Still no aid

Speaking to The Africa Report, a humanitarian worker says a shift in position is felt on the part of the federal government, which now seems committed to letting aid into Tigray in order to protect its international reputation.

However, one week after the truce was declared, aid is yet to enter Tigray. Both the government and the TPLF have blamed each other, with the TPLF suggesting the announcement was a ploy to “befuddle people in and outside the country.”

The government says the TPLF’s occupation of several parts of Afar is blocking the road to Tigray.

The humanitarian worker adds that a primary concern for aid agencies was the security of trucks transporting supplies through Afar, where local communities have attacked and looted several aid convoys bound for Tigray.

New frontier

The federal military has a very light presence in Afar. As a result, Addis Ababa has little influence on events within the region, according to aid workers in Semera, Afar’s capital.

“Who can guarantee the safety of those trucks?” asks the humanitarian worker. “It is a long and remote road, and the truck’s move along it at a turtle’s pace…They are vulnerable.”

A UN official in Semera has told The Africa Report that a convoy of 30 trucks left Semera for Tigray on Thursday morning as a “trial”, saying that they “hope they will arrive peacefully.”

We are fighting for survival [against the TPLF], but the federal government keeps acting as if there is no war on Afar.

Meanswhile, the opposition Afar People’s Party has criticised the truce, accusing both the federal government and the TPLF of ignoring the “reality of the ground in Afar”, where regional authorities say 300,000 people have been displaced by the recent fighting.

Last month Mussa Adem, the head of the Afar People’s Party, told The Africa Report: “We are fighting for survival [against the TPLF], but the federal government keeps acting as if there is no war on Afar.”

His views are shared by others in the region. Ali Hodale Omar, an Afar militar leader, who commanded several hundred fighters against the TPLF during clashes last year, said the Afar would keep fighting until the Tigray rebels were repulsed.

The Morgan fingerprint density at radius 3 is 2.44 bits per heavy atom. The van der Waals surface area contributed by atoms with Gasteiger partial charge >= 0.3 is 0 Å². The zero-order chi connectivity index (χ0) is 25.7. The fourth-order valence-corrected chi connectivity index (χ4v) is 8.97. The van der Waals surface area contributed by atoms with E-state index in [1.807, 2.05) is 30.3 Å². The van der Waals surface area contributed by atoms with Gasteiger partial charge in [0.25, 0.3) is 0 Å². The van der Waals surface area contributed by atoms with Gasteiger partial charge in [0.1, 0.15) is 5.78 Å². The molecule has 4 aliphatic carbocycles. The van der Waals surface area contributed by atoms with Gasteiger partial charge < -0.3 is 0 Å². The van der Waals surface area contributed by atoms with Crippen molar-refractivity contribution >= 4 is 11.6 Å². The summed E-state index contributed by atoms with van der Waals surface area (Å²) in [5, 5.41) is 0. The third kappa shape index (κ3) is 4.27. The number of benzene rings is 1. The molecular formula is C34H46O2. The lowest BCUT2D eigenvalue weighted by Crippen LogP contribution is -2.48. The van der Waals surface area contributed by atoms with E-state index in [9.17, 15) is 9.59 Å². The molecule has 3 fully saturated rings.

“As long as there is one metre of Afar under their control, there will not be peace,” he said.

What does the truce mean?

It is not clear what the truce means in practice. Moges, the former lecturer at Haramaya University, emphasises that it was not a ceasefire agreement, an arrangement that is usually bilateral and involves monitoring mechanisms and legal obligations that “pave the way for an eventual negotiated settlement of conflict.”

“This is a temporary voluntary suspension of hostilities,” Moges says.

The federal government is likely to face difficulties getting its allies to agree to the truce. In Afar, there are increasing feelings of disillusionment in the federal government, with many Afar feeling the military has abandoned them in their on-going fight against the TPLF.

Abiy has also lost support in Amhara, which raised hundreds of thousands of militia to beat back the TPLF in November and December. Many of these Amhara fighters view the war against the TPLF as a battle for ethnic survival.

I don’t think this temporary truce is going to lay the foundation for a ceasefire any time soon…There are gestures from the government that they want to negotiate, but there is a lot of mistrust on all sides.

They are unlikely to allow aid to pass through their region on its way to Tigray.

Meanwhile, the release of several political prisoners – including founding TPLF member Sebhat Nega – in an amnesty to mark Ethiopian Christmas in early January was deeply unpopular in Amhara.

Then there is the issue of western Tigray, a region that many Amhara view as rightfully theirs, which the Amhara regional government swiftly annexed at the beginning of the conflict in November 2020. The TPLF is demanding its return and its  status will be a key hurdle in any negotiated political settlement.

The week the truce was declared there were reports of clashes in western Tigray and of build ups of federal troops along Tigray’s southern border with the Amhara region, according to two humanitarian sources. These troops’ movement could be an attempt to strong arm the TPLF into observing the truce, or they could be preparations for a renewal of hostilities.

“I don’t think this temporary truce is going to lay the foundation for a ceasefire any time soon,” says Moges. “There are gestures from the government that they want to negotiate, but there is a lot of mistrust on all sides.”